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In Figure 4, the green curve is the lead-compensated curve, and we notice a

tremendous improvement and rise time, peak time, and settling time. Further, the percent

overshoot is still 14.9 percent, with the target being 15 percent. The settling time improved

from 2.46 seconds to the approximate target of 0.53 seconds. At the same time, the final

value only increased minimally from originally 0.94 to 0.98. The final lead-compensated

system looks as shown in Figure 5.

287.6⋅ (s + 2) 1
(s +14.82) (s + 0.2)(s + 3.1)

Figure 5 - Lead-compensated control system

Figure 6 shows the performance of the lag compensator. Both the uncompensated

and lag-compensated step responses are pictured. The green curve represents the lag-

compensated system, while the blue curve is the uncompensated system. Both are almost

overlapping, indicating a successful design, because transient characteristics remained

unchanged. Further, the steady-state error decreased as desired by a factor of ten. The initial

steady state error was 0.383 and the lag-compensated steady-state error was 0.336. The

overshoot of the lag-compensated system is at 15.1 percent. The settling time increased

slightly from 2.46 seconds to 2.77 seconds. The final design for the lag-compensated system

is picture in Figure 7.
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Figure 6 - Lag compensator performance to step input

10.94⋅ (s + 0.0163) 1
(s + 0.01) (s + 0.2)(s + 3.1)

Figure 7 - Lag-compensated control system

Unfortunately, the design of the PID control was not as successful as I had hoped. I

did check my code numerous times and tried different approaches but I could never fully

find a successful design. Figure 8 shows the step response of the controller, picturing the

uncompensated, PD-compensated, and PID-compensated responses.

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Figure 8 - PD and PID compensator performance to step input

In Figure 8, the green curve represents the PD-compensated system, the red curve

represents the PID-compensated system, and the blue curve the original, uncompensated

system. We can clearly identify that the PD-compensator performs well. The peak time is

reduced by a factor of 0.2 from originally 1.13 seconds to 0.23 seconds. The overshoot,

however, changes from 15 percent to 26.3 percent. While this change seems significant and

should be avoided, the actual change is minimal. The peak amplitude of the original system

is 1.08, while the PD-compensated peak amplitude is 1.26. Aside from improving transient

response, the steady-state error is also slightly improved.

Unfortunately, Figure 8 shows that the PID compensator shifts the curve towards

the right, undoing some of the improvements to the transient response. While the transient

response is still better than that of the original system, this should not happen. Further,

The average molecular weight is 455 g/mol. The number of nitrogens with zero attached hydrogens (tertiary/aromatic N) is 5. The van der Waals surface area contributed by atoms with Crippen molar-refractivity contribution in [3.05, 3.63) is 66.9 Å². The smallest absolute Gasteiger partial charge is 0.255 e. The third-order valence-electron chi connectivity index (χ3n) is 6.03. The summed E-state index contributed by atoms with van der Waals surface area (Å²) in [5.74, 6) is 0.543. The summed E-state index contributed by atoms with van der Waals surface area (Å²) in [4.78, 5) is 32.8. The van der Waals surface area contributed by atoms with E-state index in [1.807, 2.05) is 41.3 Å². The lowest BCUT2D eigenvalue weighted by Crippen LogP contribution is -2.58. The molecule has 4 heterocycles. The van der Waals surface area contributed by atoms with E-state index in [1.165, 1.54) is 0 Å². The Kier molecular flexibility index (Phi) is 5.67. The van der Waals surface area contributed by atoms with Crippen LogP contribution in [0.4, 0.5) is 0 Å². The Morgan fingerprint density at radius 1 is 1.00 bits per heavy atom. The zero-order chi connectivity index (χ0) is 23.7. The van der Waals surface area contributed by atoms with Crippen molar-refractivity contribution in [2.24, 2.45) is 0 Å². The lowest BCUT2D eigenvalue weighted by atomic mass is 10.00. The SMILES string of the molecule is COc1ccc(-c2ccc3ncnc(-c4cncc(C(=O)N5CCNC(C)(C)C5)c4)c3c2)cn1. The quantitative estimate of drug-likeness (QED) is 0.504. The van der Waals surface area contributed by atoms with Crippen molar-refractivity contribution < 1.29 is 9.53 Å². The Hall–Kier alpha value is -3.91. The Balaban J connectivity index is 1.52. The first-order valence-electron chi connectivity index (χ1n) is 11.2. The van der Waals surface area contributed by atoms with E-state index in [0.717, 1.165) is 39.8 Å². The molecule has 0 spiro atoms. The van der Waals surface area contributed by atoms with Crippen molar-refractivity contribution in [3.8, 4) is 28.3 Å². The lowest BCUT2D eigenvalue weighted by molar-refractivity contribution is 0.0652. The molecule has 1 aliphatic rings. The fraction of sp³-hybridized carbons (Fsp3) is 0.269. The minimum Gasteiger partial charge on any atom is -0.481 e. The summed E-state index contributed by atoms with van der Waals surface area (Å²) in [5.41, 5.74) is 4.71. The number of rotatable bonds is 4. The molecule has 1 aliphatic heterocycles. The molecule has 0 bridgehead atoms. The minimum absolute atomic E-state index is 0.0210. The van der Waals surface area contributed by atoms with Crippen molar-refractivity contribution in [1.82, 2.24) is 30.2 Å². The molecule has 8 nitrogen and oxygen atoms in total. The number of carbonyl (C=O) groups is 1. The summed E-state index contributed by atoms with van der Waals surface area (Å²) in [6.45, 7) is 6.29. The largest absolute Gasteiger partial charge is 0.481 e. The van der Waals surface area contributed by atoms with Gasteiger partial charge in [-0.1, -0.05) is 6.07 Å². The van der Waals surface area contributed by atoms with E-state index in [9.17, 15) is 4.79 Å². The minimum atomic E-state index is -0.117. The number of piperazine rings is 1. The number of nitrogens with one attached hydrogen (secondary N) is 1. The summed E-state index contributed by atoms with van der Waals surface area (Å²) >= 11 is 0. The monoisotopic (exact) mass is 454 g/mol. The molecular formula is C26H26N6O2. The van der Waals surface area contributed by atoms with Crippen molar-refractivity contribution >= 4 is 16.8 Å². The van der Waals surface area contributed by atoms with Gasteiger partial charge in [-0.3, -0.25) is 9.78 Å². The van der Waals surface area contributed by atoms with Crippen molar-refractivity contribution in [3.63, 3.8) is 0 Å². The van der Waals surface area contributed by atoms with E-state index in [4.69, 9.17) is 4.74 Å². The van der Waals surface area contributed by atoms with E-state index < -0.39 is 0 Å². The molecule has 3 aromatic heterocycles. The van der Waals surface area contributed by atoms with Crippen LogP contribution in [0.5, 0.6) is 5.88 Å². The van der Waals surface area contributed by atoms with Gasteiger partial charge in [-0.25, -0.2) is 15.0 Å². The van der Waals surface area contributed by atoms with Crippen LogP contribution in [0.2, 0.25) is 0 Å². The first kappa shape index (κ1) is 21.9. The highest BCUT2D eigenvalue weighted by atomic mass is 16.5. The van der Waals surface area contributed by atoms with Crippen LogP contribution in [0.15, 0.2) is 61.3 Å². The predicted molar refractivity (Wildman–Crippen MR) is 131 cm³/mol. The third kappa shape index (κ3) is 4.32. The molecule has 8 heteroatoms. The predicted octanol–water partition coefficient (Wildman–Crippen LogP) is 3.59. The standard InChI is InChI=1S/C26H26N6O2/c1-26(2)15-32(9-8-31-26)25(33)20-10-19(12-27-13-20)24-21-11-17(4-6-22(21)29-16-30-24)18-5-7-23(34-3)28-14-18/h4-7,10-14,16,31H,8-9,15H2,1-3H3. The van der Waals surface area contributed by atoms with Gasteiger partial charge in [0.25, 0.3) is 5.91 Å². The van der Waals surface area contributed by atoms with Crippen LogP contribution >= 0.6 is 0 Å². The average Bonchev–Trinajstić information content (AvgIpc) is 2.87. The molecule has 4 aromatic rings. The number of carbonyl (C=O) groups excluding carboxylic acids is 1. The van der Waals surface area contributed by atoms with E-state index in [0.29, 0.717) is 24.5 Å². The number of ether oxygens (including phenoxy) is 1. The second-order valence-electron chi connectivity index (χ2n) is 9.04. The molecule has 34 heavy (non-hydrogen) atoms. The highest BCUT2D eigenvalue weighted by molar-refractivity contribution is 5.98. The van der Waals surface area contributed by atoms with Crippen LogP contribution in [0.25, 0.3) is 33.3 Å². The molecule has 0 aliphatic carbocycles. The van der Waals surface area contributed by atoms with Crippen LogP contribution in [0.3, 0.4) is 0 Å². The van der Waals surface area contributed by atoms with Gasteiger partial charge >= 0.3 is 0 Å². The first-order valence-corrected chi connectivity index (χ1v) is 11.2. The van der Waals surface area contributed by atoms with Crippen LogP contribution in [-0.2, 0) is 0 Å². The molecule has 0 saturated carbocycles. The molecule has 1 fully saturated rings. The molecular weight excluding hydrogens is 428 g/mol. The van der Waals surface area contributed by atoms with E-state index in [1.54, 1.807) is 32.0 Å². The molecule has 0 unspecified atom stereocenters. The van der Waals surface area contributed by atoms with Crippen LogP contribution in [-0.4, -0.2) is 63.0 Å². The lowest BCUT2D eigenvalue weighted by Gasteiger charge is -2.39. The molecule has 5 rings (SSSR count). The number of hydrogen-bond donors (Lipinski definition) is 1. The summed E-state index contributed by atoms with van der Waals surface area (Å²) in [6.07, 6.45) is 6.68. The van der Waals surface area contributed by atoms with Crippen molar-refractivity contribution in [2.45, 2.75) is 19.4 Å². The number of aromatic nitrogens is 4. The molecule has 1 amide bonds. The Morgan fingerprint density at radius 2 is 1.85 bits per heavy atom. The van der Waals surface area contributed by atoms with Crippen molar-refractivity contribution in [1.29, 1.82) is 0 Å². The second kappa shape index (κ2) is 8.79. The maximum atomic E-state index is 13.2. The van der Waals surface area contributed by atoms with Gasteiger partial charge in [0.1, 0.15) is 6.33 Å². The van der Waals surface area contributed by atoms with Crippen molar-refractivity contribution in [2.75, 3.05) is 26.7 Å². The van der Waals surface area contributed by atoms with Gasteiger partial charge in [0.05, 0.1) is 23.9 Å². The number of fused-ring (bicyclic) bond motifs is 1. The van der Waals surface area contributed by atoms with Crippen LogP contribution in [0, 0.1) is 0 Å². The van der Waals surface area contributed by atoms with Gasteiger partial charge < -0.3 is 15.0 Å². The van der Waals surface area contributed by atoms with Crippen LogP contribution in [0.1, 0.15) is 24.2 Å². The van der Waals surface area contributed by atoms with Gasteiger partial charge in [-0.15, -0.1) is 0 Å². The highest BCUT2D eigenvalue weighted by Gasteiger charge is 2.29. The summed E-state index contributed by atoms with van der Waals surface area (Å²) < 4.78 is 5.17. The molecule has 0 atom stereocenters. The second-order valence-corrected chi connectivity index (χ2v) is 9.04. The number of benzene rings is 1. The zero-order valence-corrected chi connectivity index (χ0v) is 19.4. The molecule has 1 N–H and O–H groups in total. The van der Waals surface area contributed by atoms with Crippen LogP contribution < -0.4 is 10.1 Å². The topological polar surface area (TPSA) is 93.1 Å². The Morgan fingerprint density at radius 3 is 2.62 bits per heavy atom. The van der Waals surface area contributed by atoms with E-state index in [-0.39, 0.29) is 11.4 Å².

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MATLAB® indicates that the PID-compensated system does not reach a final value, but

rather tends towards infinity. The graph, on the other hand, does not seem to indicate this.

In fact, the graph itself, even over an extended amount of time, seems to indicate the system

being stable. On the other hand, using the final value theorem shows that the PID-

compensated system does, indeed, tend towards infinity.

Compensators in control systems are essential when designing for specific steady-

state or transient responses. I was able to successfully implement a lead and lag

compensator, effectively improving transient response and steady-state error. Each of these

improvements occurred on an individual basis. While I made every effort to design a PID

compensator, I was unable to find a satisfactory solution. A PID compensator enables

simultaneous improvements in transient response and steady-state error.

I conclude that I successfully designed lead and lag compensators in accordance to

the desired target transient response and steady-state error. I incorporated MATLAB® for

the entire design and set-up code that one can modify with ease to quickly and efficiently

design compensators for other unity-feedback systems.

Contrary, I was unable to design a PID compensator that would decrease peak time

by a factor of 0.2, decrease steady-state error to zero, and remain at 15 percent overshoot.

The procedure I followed is outlined in [1] and should have yielded the desired results.

Continuous analysis of my code and methods did not yield any obvious errors on my part.
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Hence, I conclude that the MATLAB® code I am providing with this project should

aid persons in successfully designing lead and lag compensators. I outlined my steps

thoroughly and presented evidence that my findings are correct.

[1] N. S. Nise, Control Systems Engineering, 4th Ed., Indianapolis: Wiley, 2004, pp. 500-
503, 509-536.